How Trek Rides to Victory in 19 Languages

US-based Trek Bicycle Corporation has been building bikes for the world since the 1970s. From the company’s birthplace in Wisconsin (USA), it has since brought its custom-built two-wheelers to 160 countries.

Name it and Trek has it: mountain, trail, cross country, fitness, electric, road, gravel bikes, and more. The brand that Swiss cyclist Fabian Cancellara, one of the best of his generation, rode to victory has truly gone global. Trek now offers an extended component line including wheels, computers and GPS, lights, pedals, handlebars – and even apparel – jerseys, team wear, helmets and shoes.

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How customers understand and perceive Trek products and brands in different markets is the responsibility of Emma Goessling, Localization Manager at Trek, and her team.

Goessling manages multilingual projects for the company. From localizing product packages, user interfaces (UIs), retail signages, brand videos, training materials and marketing collaterals to translating press releases, legal documentation, warranty and service information, catalogues, and white papers, all with the end goal of heightening Trek’s marketing efforts across the globe.

Busy Season

From January to April this year alone, Goessling says her team has already completed about 200 projects. “Our busiest selling season is May to end of August,” she explains.

Translation volume has definitely gone up from last year, but word count has remained fairly consistent, growing 20% at best, according to Goessling. She attributes this to more a agile project management style.

“Lately, we have also shifted more focus to the B2C marketing of our content with our consumer facing website. We are making more effort now to drive traffic to our website through search engine optimization (SEO) and search engine marketing (SEM),” she says.

Emma Goessling, Localization Manager, Trek

Trek’s website is currently available in 19 languages and 33 locales, with its top target languages being French (France), Spanish (Iberian and Mexican), Italian, and German, according to Goessling. There is also a high volume of translation from English to Dutch and Dutch to other European languages.

Perhaps surprisingly, the company’s in-house localization team is relatively small. “It’s just me and two project managers. The team started when I joined the company about six and a half years ago,” she says. “Our offices around the world are small efficient teams, with around 25% working in some localization capacity.” ”

The LSP Within

Goessling describes her team as a language provider (LSP) within Trek, where they function as localization consultants to different departments to make sure that everyone has a global mindset. Starting out with a more traditional single LSP model, they have now – with much success – transitioned to a direct to freelancer and specialized LSPs platform-model.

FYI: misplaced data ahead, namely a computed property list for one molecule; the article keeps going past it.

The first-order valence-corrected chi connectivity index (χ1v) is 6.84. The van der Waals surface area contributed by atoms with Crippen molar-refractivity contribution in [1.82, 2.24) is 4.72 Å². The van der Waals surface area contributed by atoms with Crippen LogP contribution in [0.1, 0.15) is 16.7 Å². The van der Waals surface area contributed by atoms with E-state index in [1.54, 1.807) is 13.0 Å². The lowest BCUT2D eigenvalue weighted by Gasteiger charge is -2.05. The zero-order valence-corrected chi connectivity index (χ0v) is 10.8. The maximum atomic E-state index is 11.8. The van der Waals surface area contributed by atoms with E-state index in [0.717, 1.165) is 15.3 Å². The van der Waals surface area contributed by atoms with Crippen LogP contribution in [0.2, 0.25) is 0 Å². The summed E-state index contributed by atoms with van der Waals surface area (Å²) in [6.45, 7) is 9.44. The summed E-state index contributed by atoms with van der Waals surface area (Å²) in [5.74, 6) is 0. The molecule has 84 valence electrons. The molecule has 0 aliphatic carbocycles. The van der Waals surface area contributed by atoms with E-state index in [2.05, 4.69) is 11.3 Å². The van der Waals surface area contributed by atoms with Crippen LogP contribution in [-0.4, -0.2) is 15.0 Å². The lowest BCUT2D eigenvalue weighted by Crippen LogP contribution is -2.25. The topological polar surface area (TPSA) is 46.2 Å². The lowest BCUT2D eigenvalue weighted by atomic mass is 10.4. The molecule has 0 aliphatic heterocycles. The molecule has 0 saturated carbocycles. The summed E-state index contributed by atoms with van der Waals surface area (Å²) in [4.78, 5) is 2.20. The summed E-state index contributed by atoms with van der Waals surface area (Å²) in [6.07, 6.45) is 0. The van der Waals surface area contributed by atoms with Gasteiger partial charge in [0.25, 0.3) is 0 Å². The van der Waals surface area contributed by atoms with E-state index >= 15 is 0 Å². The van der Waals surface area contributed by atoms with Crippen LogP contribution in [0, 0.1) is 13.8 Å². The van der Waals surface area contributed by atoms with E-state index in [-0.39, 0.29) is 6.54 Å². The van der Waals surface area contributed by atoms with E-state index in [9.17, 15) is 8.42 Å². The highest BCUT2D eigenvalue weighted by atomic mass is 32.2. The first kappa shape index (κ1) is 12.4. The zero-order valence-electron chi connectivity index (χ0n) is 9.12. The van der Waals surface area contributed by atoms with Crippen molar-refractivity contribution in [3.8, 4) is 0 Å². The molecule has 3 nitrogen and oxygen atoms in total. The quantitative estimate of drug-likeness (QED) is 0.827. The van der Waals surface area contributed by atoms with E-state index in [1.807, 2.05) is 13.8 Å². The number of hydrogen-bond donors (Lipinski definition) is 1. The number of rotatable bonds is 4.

Trek has come a long way in the last five years when it comes to localization maturity. “Everyone now thinks of localization from the start of the project,” she adds. “No matter what team you are on from Marketing to DevOps to Creative Services.”

She admits though that the company does not have a linguistic quality assessment (QA) or any numeric system in place for measuring quality – yet. “We are very reliant on our end consumers and our in-market reviewers. They are selecting their linguists and they are responsible for the quality. However, we have a goal to start measuring quality by the end of 2017,” she says.

Goessling’s team is in the final stage of implementing a new software that would further streamline the localization process to include centralized server-based translation memory and term management, customized CMS integration, vendor management, and LQA process. This, she says, is in pursuit of the company’s goal for automation and localization maturity.

“Everyone now thinks of localization from the start of the project” — Emma Goessling, Localization Manager, Trek

Asked to comment on recent developments in machine translation (MT), Goessling says her team is getting ready for it.

“It really emphasizes the need to clean-up our translation memories, so we can utilize MT and post-editing – especially of our product content – to ensure a faster time to market ” she explains. “We wouldn’t be using it for all content types or all languages to start, but we will instead focus in on product content in our higher volume languages.”

Eden Estopace

IT journalist and Online Editor at Slator. Loves books, movies, and gadgets; writes for a living, but codes for fun.